Cloud providers created hybrid offerings in part to keep customers who want to repatriate their data and workloads. However, the same services might not be as well adapted to the next wave of hybrid.
Migrating to the cloud in one great jump is not the way to go. Many businesses have realized this in their haste to embrace digital transformation.
The ramifications of that overreach have been well documented. For example, rigid multi-year contracts can squander potential savings as compute and storage requirements deviate from the original plan. Divergent governance models, access costs, and metadata retention policies, for example, can result in the formation of unwelcome new data silos.
This is why many of those businesses have been searching for solutions to re-locate some of their data and workloads into their own or co-located data centers.
The next wave of modernization is fast approaching, and cloud service providers and other XaaS vendors should be aware that it differs significantly from the last one. These businesses, for the most part, sat on the side-lines during the first wave and are well aware of the hazards that tripped up early adopters. Early hybrid offerings are seen by some as more of an escape hatch from the cloud than viable paths into the cloud.
To put it another way, organizations striving to modernize have no desire to make any giant leaps. They demand efficiency, flexibility, security and governance. They want to take small steps, each with a clear path to a quick return on their limited investments. In other words, they want a new hybrid cloud that starts from the data center and works its way down to the cloud.
Second wave of modernization
Most CIOs in the second wave of modernization missed the first. The call to modernize has grown so loud that they can no longer ignore it. According to Statista’s report “Amount of data created, consumed, and stored 2010-2025”, the amount of data created in 2020 increased by 56.6 percent to 64.2 zettabytes, a far greater rate than the 24.2 percent increase in 2019. The increase in the many sorts of data is exacerbating the data management difficulty. Furthermore, the increasing number of users requesting data access is worsening contention issues on aging infrastructures and assets.
These CIOs also recognize that data discovery is undergoing a revolution, with the entire innovation taking place in the cloud-native space. Even if CIOs haven’t kept up on their own, dissatisfied data scientists who want to accomplish what their colleagues are doing have made it obvious what insights they are missing out on because of their legacy infrastructure.
As a result, decision-makers are aware that they must shift to frameworks that can scale to meet rapidly changing requirements. Budget restrictions, as well as a tightening supply of qualified, experienced professionals, are conspiring to shape the pace and scope of modernization initiatives at the same time. In fact, cost and a lack of in-house capabilities were two of the top three most common obstacles to IT cloud programs, according to HashiCorp’s 2021 State of the Cloud Survey.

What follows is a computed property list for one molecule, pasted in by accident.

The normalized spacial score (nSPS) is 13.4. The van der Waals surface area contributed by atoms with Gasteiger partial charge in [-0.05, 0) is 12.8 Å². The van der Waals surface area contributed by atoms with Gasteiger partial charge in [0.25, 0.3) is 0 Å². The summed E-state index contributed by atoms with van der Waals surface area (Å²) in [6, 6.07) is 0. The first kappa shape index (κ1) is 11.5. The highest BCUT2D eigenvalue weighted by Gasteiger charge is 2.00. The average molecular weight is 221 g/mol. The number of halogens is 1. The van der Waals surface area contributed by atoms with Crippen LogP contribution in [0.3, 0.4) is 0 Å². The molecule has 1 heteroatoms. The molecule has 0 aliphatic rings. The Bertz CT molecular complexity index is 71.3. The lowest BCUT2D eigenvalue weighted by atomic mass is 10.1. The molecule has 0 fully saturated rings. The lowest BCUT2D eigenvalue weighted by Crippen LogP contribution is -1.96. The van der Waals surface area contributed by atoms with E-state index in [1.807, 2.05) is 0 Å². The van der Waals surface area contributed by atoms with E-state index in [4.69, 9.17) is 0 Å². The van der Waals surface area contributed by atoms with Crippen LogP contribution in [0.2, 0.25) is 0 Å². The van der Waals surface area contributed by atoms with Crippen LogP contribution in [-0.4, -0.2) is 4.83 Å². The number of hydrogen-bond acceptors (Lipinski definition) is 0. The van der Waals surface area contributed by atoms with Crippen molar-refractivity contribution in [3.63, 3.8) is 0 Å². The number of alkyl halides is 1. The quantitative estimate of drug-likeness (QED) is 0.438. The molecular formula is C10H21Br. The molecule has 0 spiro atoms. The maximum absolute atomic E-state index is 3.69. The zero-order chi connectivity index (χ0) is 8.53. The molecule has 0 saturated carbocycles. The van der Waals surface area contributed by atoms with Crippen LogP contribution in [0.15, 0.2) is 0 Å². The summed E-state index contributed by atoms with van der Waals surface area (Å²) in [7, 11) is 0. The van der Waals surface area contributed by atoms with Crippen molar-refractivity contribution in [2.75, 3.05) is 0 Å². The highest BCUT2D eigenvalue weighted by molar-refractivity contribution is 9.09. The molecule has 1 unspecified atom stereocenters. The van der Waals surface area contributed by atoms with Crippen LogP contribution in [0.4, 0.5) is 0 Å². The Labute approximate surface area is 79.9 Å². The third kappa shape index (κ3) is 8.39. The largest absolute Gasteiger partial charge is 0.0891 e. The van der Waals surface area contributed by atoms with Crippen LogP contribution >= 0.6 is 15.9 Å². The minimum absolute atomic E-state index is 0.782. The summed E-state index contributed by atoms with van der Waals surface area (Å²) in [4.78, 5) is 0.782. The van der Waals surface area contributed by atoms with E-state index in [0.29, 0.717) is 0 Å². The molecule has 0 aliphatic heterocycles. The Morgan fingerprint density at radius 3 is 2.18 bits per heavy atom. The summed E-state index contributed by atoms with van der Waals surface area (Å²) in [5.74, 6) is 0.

Taking small steps
In this wave, IT plans to take modest steps toward modernization, whether they want to or need to. That way, they can keep costs down while naturally growing the organizational pool of abilities and experience. In the privacy of their own emerging private clouds that are forming.
However, they are driven to improve efficiency and return on investment. And they know that to do so, they will need to shift to a software-defined architecture, based on their existing hardware as much as feasible. They would also like to start using container-based services. They also want a push-button approach to the public cloud in the future.
According to Denodo’s Global Cloud Survey 2021, private-cloud deployments now account for 24.3 percent of workloads, up from 16.6 percent in 2020. Workloads in the other categories, such as public cloud, hybrid cloud, and multi-cloud, on the other hand, all decreased as a percentage of the total. According to the survey, hybrid cloud is still home to 35.6 percent of all workloads, which is larger than any other group.
Traditional offerings provided from on high will have less appeal now that CIOs have a better knowledge of what they want from hybrid cloud. Of course, XaaS companies who stick to the current strategy will see plenty of growth. However, in the long run, they may aim to create new hybrid cloud products that provide CIOs with the tools and flexibility they require to modernize from the ground up. This will make their customers happy and eventually their investors.